For another, you could use the 4-7-8 breathing method to calm your mind. This is based on pranayama, an ancient Indian practice that means “regulation of breath.” Although you can do the exercise in any position, it’s recommended to sit with your back straight while learning the exercise. You then place the tip of your tongue against the ridge of tissue just behind your upper front teeth and keep it there through the entire exercise. You will be exhaling through your mouth around your tongue (try pursing your lips slightly if this seems awkward).
Then follow these five-steps:
The most important part of this process is holding your breath for seven seconds. This is because keeping the breath in will allow oxygen to fill your lungs and then circulate throughout the body. It is this that produces a relaxing effect in your mind and body.
TIP: Researcher TJ Shors found that combining meditation and aerobic exercise reduces depression ( a clinical intervention known as Mental and Physical Training, or MAP Training). Aerobic exercise combined with meditation decreased symptoms of depression and anxiety. For example walking briskly and then meditating, or meditating and then walking briskly produced better results than doing just one or the other.
3. Food as medicine
Diet is such an important component of mental health that it has inspired an entire field of medicine called nutritional psychiatry. We're starting to understand that the gut is a key driver of health, including mental health. Researchers have also consistently found (according to so-called meta-analyses) that a healthy diet (the Mediterranean diet as an example) is associated with a significantly lower risk of developing depressive symptoms.
An Australian study was recently published that showed that a healthy diet significantly reduced symptoms of depression (anxiety is a prominent symptom). The Harvard T.H. Chan School of Public Health website with an introductory guide to healthy diet is a great resource and explains the Mediterranean diet.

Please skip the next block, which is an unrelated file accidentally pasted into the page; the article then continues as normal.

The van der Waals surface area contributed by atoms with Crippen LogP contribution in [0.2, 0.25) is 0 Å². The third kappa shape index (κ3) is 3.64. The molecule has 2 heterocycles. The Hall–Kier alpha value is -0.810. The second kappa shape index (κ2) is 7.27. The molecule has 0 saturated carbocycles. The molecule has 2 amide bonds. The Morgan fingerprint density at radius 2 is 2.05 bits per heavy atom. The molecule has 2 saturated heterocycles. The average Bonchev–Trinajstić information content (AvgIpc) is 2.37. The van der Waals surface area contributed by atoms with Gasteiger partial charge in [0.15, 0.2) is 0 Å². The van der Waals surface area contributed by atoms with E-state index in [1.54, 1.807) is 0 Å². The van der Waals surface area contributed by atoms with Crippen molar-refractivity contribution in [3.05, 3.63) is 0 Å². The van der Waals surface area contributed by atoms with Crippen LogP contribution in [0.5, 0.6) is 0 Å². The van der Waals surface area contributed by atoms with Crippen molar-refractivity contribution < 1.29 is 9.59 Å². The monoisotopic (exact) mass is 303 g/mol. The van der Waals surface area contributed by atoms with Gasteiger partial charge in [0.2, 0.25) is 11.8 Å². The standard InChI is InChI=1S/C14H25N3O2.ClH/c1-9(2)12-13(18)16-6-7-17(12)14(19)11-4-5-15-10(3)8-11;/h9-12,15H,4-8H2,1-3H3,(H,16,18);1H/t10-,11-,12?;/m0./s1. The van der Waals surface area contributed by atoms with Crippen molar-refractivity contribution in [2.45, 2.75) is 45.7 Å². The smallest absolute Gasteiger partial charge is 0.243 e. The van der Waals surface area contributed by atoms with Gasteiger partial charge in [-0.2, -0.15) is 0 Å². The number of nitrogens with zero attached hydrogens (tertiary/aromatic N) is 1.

Mood-boosting foods include: fruit, vegetables, legumes, wholegrain cereals, nuts and seeds and foods with omega-3, such as fish, polyunsaturated fatty acids.
The foods to be reduced include sweets, refined cereals, fried food, fast-food, processed meats and sugary drinks. You should also minimise animal fats, processed meats (sorry, bacon), and butter.
Quality matters over quantity. And when it comes to what we eat, quality really, really matters.
Whole (unprocessed) diets higher in plant foods, healthy forms of protein and fats are consistently associated with better mental health outcomes.
4. Learn to sleep like a baby
Simple, old-fashioned rest and recovery. It's sometimes not so easy to achieve it, and depression, and it's bedfellow anxiety, can conspire against you.
To cure an inability to sleep properly you need to find the cause - that's beyond this scope of this advice. However, here are three simple techniques to help you sleep better, which will help improve your mood by the morning.
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Since I was diagnosed at 50 with Type 2 diabetes I've been learning how to do bone-building body-shaping training for people our age. You can too. It's your choice. Walter